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Coronavirus: technology keeps traditional travel agency afloat

Spurs launch of real-time booking platform for cruises


Frederick Yip, Executive director of Goldjoy Group
Frederick Yip, Executive Committee of HKEBA and Executive Director of Goldjoy Group

Training staff to work with technology and investing in digitalisation have helped a traditional travel agency beat the tide of lay-offs and closures that has battered Hong Kong’s tourism sector during the Covid-19 pandemic.

Goldjoy Travel became Asia’s first tour agency to launch a real-time booking platform for cruises with two of Genting Hong Kong’s lines – Dream Cruises and Crystal Cruises.

Frederick Yip, executive director of Goldjoy Group, said its proprietary platform, called “Direct Connect”, would replace the cumbersome process of using chain emails, phone calls and data spreadsheets to buy cruise tickets.

“In the past, agents had to use a spreadsheet and book cabins for the customer and manually input that into the system with the cruise line,” Yip said in an interview with the Post.

The three-decade-old travel agency set up by Yip’s father took two years to develop the platform, which aimed to capitalise on the cruise market in Asia, in particular customers from mainland China, Hong Kong, Singapore, Japan and India. Yip said the revamp could help attract younger guests in their 30s, with an interface catered to their needs. He said the average age of cruise customers in Hong Kong was 54, while that for Asia was about 45.

Hong Kong’s tourism industry has been through a tough period amid border closures during the pandemic.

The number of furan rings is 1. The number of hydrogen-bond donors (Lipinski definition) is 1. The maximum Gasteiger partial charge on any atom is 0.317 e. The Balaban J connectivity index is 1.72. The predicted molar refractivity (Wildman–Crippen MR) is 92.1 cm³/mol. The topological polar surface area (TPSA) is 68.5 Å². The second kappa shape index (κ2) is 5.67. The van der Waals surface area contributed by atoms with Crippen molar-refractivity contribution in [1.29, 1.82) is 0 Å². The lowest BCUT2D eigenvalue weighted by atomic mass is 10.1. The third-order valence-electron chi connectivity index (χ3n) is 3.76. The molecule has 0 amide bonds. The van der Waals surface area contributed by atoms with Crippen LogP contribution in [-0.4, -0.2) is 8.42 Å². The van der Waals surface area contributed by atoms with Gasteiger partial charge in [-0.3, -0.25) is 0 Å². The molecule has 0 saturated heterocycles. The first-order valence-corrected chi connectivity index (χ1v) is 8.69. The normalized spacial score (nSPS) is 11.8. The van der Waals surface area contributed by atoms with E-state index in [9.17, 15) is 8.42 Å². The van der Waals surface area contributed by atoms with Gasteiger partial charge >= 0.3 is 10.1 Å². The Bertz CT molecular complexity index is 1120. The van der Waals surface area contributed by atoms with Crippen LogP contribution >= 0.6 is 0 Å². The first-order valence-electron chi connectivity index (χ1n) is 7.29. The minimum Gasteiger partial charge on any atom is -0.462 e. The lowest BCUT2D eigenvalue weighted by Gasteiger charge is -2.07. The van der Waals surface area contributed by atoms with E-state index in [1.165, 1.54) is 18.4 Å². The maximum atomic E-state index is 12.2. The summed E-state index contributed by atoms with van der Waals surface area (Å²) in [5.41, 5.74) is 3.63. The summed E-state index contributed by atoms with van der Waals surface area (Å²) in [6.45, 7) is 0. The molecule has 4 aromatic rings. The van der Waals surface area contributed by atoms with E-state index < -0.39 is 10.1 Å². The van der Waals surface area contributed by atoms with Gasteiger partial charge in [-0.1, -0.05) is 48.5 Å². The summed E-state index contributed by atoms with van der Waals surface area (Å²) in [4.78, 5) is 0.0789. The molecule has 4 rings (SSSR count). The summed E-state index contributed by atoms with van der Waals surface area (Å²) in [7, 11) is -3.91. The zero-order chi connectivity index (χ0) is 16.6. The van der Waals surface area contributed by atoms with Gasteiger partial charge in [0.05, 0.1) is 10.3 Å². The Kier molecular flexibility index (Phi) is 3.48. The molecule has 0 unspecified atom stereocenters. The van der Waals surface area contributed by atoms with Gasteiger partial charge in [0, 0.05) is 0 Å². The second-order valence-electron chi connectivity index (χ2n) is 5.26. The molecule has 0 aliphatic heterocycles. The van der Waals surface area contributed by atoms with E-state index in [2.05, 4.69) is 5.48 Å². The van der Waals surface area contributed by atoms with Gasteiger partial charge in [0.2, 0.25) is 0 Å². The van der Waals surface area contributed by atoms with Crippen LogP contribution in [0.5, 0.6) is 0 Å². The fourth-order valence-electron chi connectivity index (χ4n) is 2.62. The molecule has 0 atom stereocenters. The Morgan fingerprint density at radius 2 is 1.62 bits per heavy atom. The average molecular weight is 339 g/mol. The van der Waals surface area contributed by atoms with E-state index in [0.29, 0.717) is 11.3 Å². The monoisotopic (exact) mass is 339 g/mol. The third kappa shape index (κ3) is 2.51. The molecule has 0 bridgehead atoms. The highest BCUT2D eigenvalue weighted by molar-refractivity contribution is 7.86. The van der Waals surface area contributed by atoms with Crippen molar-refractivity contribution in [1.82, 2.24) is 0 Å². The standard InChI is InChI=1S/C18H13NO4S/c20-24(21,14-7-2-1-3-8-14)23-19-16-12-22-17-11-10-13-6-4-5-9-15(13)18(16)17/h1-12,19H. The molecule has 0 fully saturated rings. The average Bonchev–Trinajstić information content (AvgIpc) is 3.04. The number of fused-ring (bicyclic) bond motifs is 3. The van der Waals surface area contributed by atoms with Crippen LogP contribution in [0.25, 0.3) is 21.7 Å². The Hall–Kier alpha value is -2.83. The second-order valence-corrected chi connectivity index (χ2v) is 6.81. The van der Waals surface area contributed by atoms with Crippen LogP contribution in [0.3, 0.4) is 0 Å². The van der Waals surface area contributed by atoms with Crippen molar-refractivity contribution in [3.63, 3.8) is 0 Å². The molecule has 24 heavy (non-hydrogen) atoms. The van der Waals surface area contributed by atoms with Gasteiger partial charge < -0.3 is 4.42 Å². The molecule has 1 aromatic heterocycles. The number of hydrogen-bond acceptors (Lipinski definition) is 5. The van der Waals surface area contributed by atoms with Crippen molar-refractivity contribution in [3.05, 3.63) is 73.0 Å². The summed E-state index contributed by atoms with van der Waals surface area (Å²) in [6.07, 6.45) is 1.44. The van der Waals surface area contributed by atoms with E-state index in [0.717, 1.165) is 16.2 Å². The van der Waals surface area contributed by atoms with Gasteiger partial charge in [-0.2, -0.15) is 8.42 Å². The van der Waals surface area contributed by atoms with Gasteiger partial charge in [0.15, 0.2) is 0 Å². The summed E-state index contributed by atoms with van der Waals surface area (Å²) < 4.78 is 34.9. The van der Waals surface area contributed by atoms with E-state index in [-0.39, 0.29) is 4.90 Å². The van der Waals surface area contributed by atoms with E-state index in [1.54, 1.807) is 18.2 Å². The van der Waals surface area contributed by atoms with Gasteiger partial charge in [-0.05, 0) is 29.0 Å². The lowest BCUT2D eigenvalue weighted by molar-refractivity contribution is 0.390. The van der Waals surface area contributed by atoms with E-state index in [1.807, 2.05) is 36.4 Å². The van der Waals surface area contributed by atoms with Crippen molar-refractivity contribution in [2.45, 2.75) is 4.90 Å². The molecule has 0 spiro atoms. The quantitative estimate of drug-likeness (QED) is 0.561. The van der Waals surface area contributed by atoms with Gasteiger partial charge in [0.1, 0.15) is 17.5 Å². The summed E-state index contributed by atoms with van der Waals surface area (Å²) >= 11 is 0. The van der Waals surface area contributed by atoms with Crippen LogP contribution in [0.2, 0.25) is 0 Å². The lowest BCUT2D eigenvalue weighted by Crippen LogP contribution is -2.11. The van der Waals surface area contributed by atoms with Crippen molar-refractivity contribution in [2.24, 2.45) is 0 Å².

According to data from the Travel Industry Council, the number of travel agents fell to 1,666 operators as of September, compared with some 1,900 in 2019. Many laid off staff to cut costs or shut down.

The unemployment rate of the consumption and tourism-related sectors, including retail, accommodation and food services, hit a high of 11.3 per cent in the three-month rolling period from July to September. The overall jobless rate was at 6.3 per cent during that time frame.

But Goldjoy has managed to retain most of its team during the pandemic, according to Yip, while also training its staff to work with new technologies, such as putting travel agents to operate the platform’s 24/7 live chatbot to answer customer inquiries.

“We’re bridging the traditional business with customer service. We hope to bring the skills from brick-and-mortar operations to the online world,” he said.

The company has also launched a partnership with ride-hailing company Uber Hong Kong. Cruise customers returning to port at Hong Kong’s Kai Tak cruise terminal or international airport can thereafter enjoy complimentary rides home.

Tourism lawmaker Yiu Si-wing said the sector had already passed the worst period of shutdowns among travel agents, adding the ones surviving had been trying to cut costs or adapt their operations.

“Most travel agents still in business have put staff on long-term unpaid leave, allowing workers to take up part-time jobs and return once travel gets back to normal. Others have moved to smaller offices and focused on conducting local tours or green tours around Hong Kong,” Yiu said.

Hong Kong Travel Agents’ Relief Alliance convenor Perry Yiu Pak-leung said cruises to nowhere were popular with customers and hoped travel agencies could use online platforms to sell packages.

“The first month of the cruise-to-nowhere scheme sold out and has given travel agents work to do again,” said Perry Yiu, who had lobbied for the project, adding that old-school travel agencies had taken to upgrading their social media accounts and online booking systems during the pandemic.

He said more than 300 small operators were funded through the Travel Industry Council’s IT Matching Fund scheme, which subsidises each approved project a maximum of 50 per cent of its total cost or HK$100,000 (US$12,860), whichever is lower.

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